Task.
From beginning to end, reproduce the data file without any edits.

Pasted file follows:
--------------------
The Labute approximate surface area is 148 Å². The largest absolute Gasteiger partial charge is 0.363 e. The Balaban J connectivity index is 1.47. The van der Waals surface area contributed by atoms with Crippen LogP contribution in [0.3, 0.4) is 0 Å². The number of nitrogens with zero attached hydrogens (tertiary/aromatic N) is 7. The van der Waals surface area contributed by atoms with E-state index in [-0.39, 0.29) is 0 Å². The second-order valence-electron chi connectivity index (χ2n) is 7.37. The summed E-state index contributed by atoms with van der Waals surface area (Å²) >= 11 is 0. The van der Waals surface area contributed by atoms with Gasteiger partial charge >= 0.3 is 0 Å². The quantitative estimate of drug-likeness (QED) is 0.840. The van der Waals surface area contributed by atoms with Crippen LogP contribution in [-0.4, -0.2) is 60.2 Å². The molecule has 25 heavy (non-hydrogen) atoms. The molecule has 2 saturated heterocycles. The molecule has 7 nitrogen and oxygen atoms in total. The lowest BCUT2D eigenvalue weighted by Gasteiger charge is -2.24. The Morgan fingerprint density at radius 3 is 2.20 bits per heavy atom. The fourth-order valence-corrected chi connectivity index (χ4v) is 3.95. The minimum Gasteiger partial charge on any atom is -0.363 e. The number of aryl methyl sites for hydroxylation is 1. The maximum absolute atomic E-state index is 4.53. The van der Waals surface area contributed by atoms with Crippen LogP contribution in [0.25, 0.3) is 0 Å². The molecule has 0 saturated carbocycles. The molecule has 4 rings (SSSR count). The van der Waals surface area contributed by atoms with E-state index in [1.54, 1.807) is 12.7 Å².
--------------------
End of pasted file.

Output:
The Labute approximate surface area is 148 Å². The largest absolute Gasteiger partial charge is 0.363 e. The Balaban J connectivity index is 1.47. The van der Waals surface area contributed by atoms with Crippen LogP contribution in [0.3, 0.4) is 0 Å². The number of nitrogens with zero attached hydrogens (tertiary/aromatic N) is 7. The van der Waals surface area contributed by atoms with E-state index in [-0.39, 0.29) is 0 Å². The second-order valence-electron chi connectivity index (χ2n) is 7.37. The summed E-state index contributed by atoms with van der Waals surface area (Å²) >= 11 is 0. The van der Waals surface area contributed by atoms with Gasteiger partial charge >= 0.3 is 0 Å². The quantitative estimate of drug-likeness (QED) is 0.840. The van der Waals surface area contributed by atoms with Crippen LogP contribution in [-0.4, -0.2) is 60.2 Å². The molecule has 25 heavy (non-hydrogen) atoms. The molecule has 2 saturated heterocycles. The molecule has 7 nitrogen and oxygen atoms in total. The lowest BCUT2D eigenvalue weighted by Gasteiger charge is -2.24. The Morgan fingerprint density at radius 3 is 2.20 bits per heavy atom. The fourth-order valence-corrected chi connectivity index (χ4v) is 3.95. The minimum Gasteiger partial charge on any atom is -0.363 e. The number of aryl methyl sites for hydroxylation is 1. The maximum absolute atomic E-state index is 4.53. The van der Waals surface area contributed by atoms with Crippen LogP contribution in [0.25, 0.3) is 0 Å². The molecule has 0 saturated carbocycles. The molecule has 4 rings (SSSR count). The van der Waals surface area contributed by atoms with E-state index in [1.54, 1.807) is 12.7 Å².